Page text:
The retailer will increase the number of lines from 25 to 39 in July and 44 in September.
Catherine Fay, marketing manager for produce, said Asda had until now concentrated on basic items, but will now extend its organic lines to include exotic fruits such as melons and kiwis, as well as prepared salads.
In September, it will introduce new English apple varieties to the section, including Braeburn and Cox.
Fay said those who believed typical Asda shoppers were not turned on by organics were wrong. “We over-index on young mothers and when we sit them
down and talk to them about their shopping, they make it very clear they are interested in organic fruit and vegetables.”
Meanwhile, local sourcing has proved such a success for Asda that it is rapidly rolling it out to other parts of the country where it thinks it could be successful.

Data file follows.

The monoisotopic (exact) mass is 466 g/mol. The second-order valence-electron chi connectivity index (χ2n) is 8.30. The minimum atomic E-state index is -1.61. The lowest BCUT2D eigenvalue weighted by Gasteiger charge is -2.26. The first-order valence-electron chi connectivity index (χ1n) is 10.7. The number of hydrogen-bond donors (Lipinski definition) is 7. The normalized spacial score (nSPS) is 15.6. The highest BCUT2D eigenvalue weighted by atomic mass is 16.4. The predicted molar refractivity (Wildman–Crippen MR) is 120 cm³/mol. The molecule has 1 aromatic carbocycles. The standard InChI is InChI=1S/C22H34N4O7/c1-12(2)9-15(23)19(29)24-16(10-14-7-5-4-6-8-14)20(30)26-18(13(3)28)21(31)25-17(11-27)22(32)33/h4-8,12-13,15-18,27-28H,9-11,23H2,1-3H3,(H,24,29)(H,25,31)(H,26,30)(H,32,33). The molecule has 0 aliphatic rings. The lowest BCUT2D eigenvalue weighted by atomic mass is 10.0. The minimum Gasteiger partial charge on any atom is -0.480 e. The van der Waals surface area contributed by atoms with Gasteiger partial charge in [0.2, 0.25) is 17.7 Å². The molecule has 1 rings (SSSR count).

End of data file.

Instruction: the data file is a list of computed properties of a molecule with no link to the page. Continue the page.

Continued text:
Strawberries have become the standard bearer for the local-sourcing initiative.
Three years ago, just four Asda stores stocked locally sourced strawberries. By last summer that figure had risen to 42, but this year it will rise to 70.
Mary Ling, Asda’s local produce marketing manager, said that stores stocking locally sourced strawberries had recorded a tremendous surge in sales.
“In some stores where we have introduced local sourcing, we are seeing incremental growth in strawberry sales of 200% year-on-year.
“We are having to recruit more growers in some areas.”
Locally produced apples, potatoes, tomatoes and rhubarb had also been successful.
However, Ling said the concept only worked in stores situated in areas where shoppers had a close affinity with the countryside.